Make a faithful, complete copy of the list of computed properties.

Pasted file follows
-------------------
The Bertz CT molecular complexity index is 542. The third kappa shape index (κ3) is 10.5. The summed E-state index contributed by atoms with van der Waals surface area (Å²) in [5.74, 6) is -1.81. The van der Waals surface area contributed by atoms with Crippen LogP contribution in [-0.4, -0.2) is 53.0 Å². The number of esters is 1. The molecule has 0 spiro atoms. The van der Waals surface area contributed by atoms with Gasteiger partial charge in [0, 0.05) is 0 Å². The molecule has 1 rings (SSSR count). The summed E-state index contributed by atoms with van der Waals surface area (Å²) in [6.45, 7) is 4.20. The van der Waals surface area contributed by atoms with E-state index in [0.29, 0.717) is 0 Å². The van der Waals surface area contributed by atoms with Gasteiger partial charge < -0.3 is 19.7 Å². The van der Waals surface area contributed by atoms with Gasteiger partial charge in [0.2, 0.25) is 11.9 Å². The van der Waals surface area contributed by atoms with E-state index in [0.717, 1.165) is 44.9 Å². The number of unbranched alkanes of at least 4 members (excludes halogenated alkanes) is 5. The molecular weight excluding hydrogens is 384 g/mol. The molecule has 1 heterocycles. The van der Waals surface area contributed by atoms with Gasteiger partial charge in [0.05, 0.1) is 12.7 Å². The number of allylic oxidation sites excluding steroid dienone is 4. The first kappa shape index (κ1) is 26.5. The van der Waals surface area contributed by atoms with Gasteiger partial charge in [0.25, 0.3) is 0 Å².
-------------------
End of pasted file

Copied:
The Bertz CT molecular complexity index is 542. The third kappa shape index (κ3) is 10.5. The summed E-state index contributed by atoms with van der Waals surface area (Å²) in [5.74, 6) is -1.81. The van der Waals surface area contributed by atoms with Crippen LogP contribution in [-0.4, -0.2) is 53.0 Å². The number of esters is 1. The molecule has 0 spiro atoms. The van der Waals surface area contributed by atoms with Gasteiger partial charge in [0, 0.05) is 0 Å². The molecule has 1 rings (SSSR count). The summed E-state index contributed by atoms with van der Waals surface area (Å²) in [6.45, 7) is 4.20. The van der Waals surface area contributed by atoms with E-state index in [0.29, 0.717) is 0 Å². The van der Waals surface area contributed by atoms with Gasteiger partial charge < -0.3 is 19.7 Å². The van der Waals surface area contributed by atoms with Gasteiger partial charge in [0.2, 0.25) is 11.9 Å². The van der Waals surface area contributed by atoms with E-state index in [0.717, 1.165) is 44.9 Å². The number of unbranched alkanes of at least 4 members (excludes halogenated alkanes) is 5. The molecular weight excluding hydrogens is 384 g/mol. The molecule has 1 heterocycles. The van der Waals surface area contributed by atoms with Gasteiger partial charge in [0.05, 0.1) is 12.7 Å². The number of allylic oxidation sites excluding steroid dienone is 4. The first kappa shape index (κ1) is 26.5. The van der Waals surface area contributed by atoms with Gasteiger partial charge in [0.25, 0.3) is 0 Å².